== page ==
Firms that have implemented digital technologies have higher labour productivity than non-digital firms. They tend to engage more in innovation and higher value-added activities. Digital firms are also more likely to have increased the number of employees over the past three years (Figure 5), suggesting that they are more dynamic in both the EU and the US. There is a positive correlation between managerial practices and digitalisation, possibly underlying the importance of management skills for successfully enrolling in a deep transformation process of the firm.

Figure 5 Employment growth over the last three years, by digital intensity (% of all firms


Source: EIB calculations based on the EIB Investment Survey (EIBIS wave 2019). 
Note: Share of firms with negative, stable, and positive employment growth over the past three years. Firms are weighted with value added. 


Policy action: Firm size, management practices, and obstacles to investment activities 

If policymakers want to close the gap in digital adoption between the EU and the US, they need to address structural barriers to investment in digitalisation. The most important barriers appear to be those holding back European firms from growing into sufficient size. 

The fact that EU firms are smaller on average than those in the US is likely to be a major disadvantage for fast-tracking the adoption of digital technologies. There are many old and small firms in the EU that are not investing in digital technologies (Rückert et al. 2019) and are more likely to consider the availability of finance as a major obstacle to investment, which may further exacerbate the delay in adoption rates. This suggests that policymakers should prioritise measures that remove disincentives to grow, and reduce market fragmentation – particularly in the service sector, where the EU is still far from being a single market (Garicano et al. 2016, Gorodnichenko et al. 2018). 

We also find that digital firms tend to have better management practices. More specifically, digital firms report using a formal strategic business monitoring system more often than non-digital companies, in both the EU and the US (Figure 6). Digital companies also tend to more often reward individual performance with higher pay – a difference that is larger in the US and the EU. By contrast, digital firms are less often owned or controlled by their chief executive (or family members of the chief executive) than are non-digital firms, which may be a reflection of the fact that digital firms tend to be larger. 

Figure 6 Management practices, by digital intensity (%)

Source: EIB calculations based on the EIB Investment Survey (EIBIS wave 2019). 
Note: The figure shows the share of firms that have implemented various management practices by digital intensity (whether a firm has implemented at least one digital technology). Firms are weighted with value added.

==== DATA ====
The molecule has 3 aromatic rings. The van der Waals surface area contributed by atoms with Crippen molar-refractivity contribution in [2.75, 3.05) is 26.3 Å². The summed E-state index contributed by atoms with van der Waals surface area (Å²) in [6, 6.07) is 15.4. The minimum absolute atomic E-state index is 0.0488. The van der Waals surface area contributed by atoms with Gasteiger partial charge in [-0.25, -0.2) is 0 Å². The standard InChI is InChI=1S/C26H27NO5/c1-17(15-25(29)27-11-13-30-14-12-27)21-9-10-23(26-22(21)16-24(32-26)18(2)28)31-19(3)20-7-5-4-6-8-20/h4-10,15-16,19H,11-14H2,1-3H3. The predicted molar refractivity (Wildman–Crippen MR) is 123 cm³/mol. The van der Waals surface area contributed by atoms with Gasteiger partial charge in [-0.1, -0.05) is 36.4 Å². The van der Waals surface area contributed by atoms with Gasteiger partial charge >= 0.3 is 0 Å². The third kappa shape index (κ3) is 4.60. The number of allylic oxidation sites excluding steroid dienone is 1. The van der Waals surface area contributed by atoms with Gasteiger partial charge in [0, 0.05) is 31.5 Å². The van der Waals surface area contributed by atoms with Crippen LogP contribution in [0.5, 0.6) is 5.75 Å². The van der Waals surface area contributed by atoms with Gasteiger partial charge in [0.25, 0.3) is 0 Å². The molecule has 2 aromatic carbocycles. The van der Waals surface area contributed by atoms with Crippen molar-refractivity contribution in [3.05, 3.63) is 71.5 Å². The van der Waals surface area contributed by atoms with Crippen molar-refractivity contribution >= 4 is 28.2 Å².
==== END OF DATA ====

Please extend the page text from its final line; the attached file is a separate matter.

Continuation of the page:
To catch up with peers, the EU will need to create better framework conditions to support investment in innovation and digitalisation. Policy action should develop measures to fast-track the adoption of better management practices, improve the skills of workers through training, and make it easier to finance investments in intangibles and digital technologies. Financial diversification, e.g. raising equity instead of bank debt, can be an effective way to support innovation and frontload investment in the digitalisation of European companies, especially for small businesses – this can be as important as direct public R&D support. 

The EU needs to be able to generate more new innovation leaders and give incentives to those leading companies to continuously reinvent themselves, pushing technological and digital frontiers. This includes reforms that make it easier for firms that are not performing to exit the market in order to allow a reallocation of capital and labour to more productive firms. Strong barriers to investment for new innovative market entrants and less dynamism as a result of lower rates of failure may cause a systemic innovation deficit for Europe, especially in the fast-growing technological and digital sectors. This possibility calls for improvements to the functioning of product and labour markets and the implementation of the digital single market. 


Cincera, M and R Veugelers (2014), “Differences in the rates of return to R&D for European and US young leading R&D firms”, Research Policy 43(8): 1413-1421. 

Dernis H, P Gkotsis, N Grassano, S Nakazato, M Squicciarini, B van Beuzekom B and A Vezzani (2019), World corporate top R&D investors: Shaping the future of technologies and of AI. Luxembourg: Publications Office of the European Union.

EIB (2019), Investment report 2019/2020: Speeding up Europe’s transformation. Luxembourg: European Investment Bank. 

EIB (2020), Digitalisation in the European Union and the United States. Luxembourg: European Investment Bank. 

European Commission (2016), Science, research and innovation performance of the EU: A contribution to the open innovation, open science, open to the world agenda. Directorate-General for Research and Innovation. Luxembourg: Publications Office of the European Union. 

Garicano, L, C Lelarge and J Van Reenen (2016), “Firm size distortions and the productivity distribution: evidence from France”, American Economic Review 106(11): 3439-3479.

Gorodnichenko, Y, D Revoltella, J Svejnar and C T Weiss (2018), “Resource misallocation in European firms: The role of constraints, firm characteristics and managerial decisions”, NBER Working Paper No. 24444. 

Haskel, J and S Westlake (2017), Capitalism without capital: The rise of the intangible economy. Princeton, NJ: Princeton University Press.

IMF (2018), World Economic Outlook, April 2018: Cyclical upswing, structural change. Washington, DC: International Monetary Fund. 

OECD (2017), OECD science, technology and industry scoreboard 2017: The digital transformation. Paris: OECD Publishing. 

Rückert, D, R Veugelers and C Weiss (2019), The growing digital divide in Europe and the United States. Unpublished manuscript.